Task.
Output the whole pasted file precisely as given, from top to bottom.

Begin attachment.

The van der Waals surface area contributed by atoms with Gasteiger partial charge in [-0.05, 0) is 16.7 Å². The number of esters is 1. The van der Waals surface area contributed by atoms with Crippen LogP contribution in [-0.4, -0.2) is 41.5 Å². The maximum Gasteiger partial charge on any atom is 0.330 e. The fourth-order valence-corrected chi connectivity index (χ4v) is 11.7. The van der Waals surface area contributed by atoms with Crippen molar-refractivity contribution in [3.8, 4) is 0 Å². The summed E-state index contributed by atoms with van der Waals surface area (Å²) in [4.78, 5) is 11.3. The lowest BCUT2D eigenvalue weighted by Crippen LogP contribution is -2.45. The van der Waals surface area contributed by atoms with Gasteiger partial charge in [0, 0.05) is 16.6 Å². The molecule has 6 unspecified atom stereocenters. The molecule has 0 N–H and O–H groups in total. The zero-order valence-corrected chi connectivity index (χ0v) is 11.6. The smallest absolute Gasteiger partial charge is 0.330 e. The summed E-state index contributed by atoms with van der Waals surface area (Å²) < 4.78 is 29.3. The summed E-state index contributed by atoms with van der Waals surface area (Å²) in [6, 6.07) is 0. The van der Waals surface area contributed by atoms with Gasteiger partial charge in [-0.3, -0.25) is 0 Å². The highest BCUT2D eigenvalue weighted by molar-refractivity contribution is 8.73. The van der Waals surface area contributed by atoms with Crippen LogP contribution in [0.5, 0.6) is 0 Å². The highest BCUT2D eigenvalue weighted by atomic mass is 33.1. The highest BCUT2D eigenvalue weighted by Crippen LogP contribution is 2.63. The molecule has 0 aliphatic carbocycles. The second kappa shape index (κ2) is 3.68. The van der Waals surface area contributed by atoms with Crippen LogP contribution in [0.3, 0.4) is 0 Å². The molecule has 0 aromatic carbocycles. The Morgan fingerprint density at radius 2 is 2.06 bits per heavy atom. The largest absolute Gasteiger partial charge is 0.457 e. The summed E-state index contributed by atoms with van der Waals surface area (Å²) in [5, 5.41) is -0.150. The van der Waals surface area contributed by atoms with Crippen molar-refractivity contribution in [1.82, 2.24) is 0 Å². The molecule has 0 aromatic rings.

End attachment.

The van der Waals surface area contributed by atoms with Gasteiger partial charge in [-0.05, 0) is 16.7 Å². The number of esters is 1. The van der Waals surface area contributed by atoms with Crippen LogP contribution in [-0.4, -0.2) is 41.5 Å². The maximum Gasteiger partial charge on any atom is 0.330 e. The fourth-order valence-corrected chi connectivity index (χ4v) is 11.7. The van der Waals surface area contributed by atoms with Crippen molar-refractivity contribution in [3.8, 4) is 0 Å². The summed E-state index contributed by atoms with van der Waals surface area (Å²) in [4.78, 5) is 11.3. The lowest BCUT2D eigenvalue weighted by Crippen LogP contribution is -2.45. The van der Waals surface area contributed by atoms with Gasteiger partial charge in [0, 0.05) is 16.6 Å². The molecule has 6 unspecified atom stereocenters. The molecule has 0 N–H and O–H groups in total. The zero-order valence-corrected chi connectivity index (χ0v) is 11.6. The smallest absolute Gasteiger partial charge is 0.330 e. The summed E-state index contributed by atoms with van der Waals surface area (Å²) < 4.78 is 29.3. The summed E-state index contributed by atoms with van der Waals surface area (Å²) in [6, 6.07) is 0. The van der Waals surface area contributed by atoms with Gasteiger partial charge in [-0.3, -0.25) is 0 Å². The highest BCUT2D eigenvalue weighted by molar-refractivity contribution is 8.73. The van der Waals surface area contributed by atoms with Crippen LogP contribution in [0.5, 0.6) is 0 Å². The highest BCUT2D eigenvalue weighted by atomic mass is 33.1. The highest BCUT2D eigenvalue weighted by Crippen LogP contribution is 2.63. The molecule has 0 aliphatic carbocycles. The second kappa shape index (κ2) is 3.68. The van der Waals surface area contributed by atoms with Crippen LogP contribution in [0.3, 0.4) is 0 Å². The molecule has 0 aromatic carbocycles. The Morgan fingerprint density at radius 2 is 2.06 bits per heavy atom. The largest absolute Gasteiger partial charge is 0.457 e. The summed E-state index contributed by atoms with van der Waals surface area (Å²) in [5, 5.41) is -0.150. The van der Waals surface area contributed by atoms with Crippen molar-refractivity contribution in [1.82, 2.24) is 0 Å². The molecule has 0 aromatic rings.